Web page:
(NNPA/GIN)—Recruited voluntarily or by force, child soldiers (boys and girls under the age of 18) are fighting in more than 30 conflicts worldwide—as combatants, messengers, porters, cooks or for sexual services.
The north African nation of Chad, with 450,000 displaced people in its eastern areas, is beset with child soldiers fighting for both government and rebel forces.
Last week, a picture in The New York Times gripped readers with a heart-rending image of small boys, Mohamed, 12, and Ahmed, 15, holding heavy weapons, trained in killing by the Transitional Federal Government of Somalia. Because that government is backed by the U.S., it is likely that U.S. taxpayer money trained and financed these boys.
American military advisers oversee the training of Somali government soldiers in Uganda and officials acknowledge it is impossible to guarantee that American money is not being used to arm children. Fifteen-year-old Ahmed recalled his training: “One of the things I learned,” he said, “is how to kill with a knife.”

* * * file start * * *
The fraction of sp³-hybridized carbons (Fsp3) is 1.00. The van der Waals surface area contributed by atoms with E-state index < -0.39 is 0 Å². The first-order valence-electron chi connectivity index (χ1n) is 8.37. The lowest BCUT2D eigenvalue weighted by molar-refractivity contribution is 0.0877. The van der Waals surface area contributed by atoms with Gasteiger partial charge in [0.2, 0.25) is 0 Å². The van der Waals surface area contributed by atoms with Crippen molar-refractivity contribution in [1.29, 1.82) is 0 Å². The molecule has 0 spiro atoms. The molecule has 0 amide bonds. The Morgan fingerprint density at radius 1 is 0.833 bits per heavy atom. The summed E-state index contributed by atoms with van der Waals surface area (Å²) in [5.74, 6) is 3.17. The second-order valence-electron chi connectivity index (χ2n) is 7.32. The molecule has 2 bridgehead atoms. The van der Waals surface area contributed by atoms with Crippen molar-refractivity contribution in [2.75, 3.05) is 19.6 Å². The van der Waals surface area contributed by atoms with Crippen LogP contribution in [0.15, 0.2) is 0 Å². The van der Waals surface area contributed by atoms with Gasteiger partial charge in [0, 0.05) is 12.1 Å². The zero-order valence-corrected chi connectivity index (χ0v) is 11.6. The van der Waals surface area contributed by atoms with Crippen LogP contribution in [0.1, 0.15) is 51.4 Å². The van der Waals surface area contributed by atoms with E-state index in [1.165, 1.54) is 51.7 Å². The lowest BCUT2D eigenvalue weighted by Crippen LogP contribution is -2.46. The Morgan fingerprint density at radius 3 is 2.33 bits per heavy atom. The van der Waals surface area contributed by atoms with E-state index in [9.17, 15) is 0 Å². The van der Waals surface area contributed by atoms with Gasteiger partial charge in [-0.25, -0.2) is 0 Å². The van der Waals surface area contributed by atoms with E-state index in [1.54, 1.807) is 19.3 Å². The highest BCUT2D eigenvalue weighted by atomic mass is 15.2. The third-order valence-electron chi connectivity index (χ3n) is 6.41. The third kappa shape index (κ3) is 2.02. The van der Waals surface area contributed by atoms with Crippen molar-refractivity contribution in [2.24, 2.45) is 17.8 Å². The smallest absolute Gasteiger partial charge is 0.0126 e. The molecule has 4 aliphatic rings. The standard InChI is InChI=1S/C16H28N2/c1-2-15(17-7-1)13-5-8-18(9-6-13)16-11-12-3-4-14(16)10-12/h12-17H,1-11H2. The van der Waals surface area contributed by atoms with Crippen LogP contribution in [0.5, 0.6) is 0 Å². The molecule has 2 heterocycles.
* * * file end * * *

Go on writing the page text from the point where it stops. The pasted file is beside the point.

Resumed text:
“I’ll be honest,” a Somali government official told the reporter from the Times. “We were trying to find anyone who could carry a gun.”
A U.N. report released last month also accused Somalia’s transitional government and the country’s al-Shabab rebels of killing and maiming children.
The United States and Somalia are the world’s only two countries not to have ratified the Convention on the Rights of the Child, which prohibits the use of soldiers younger than 15.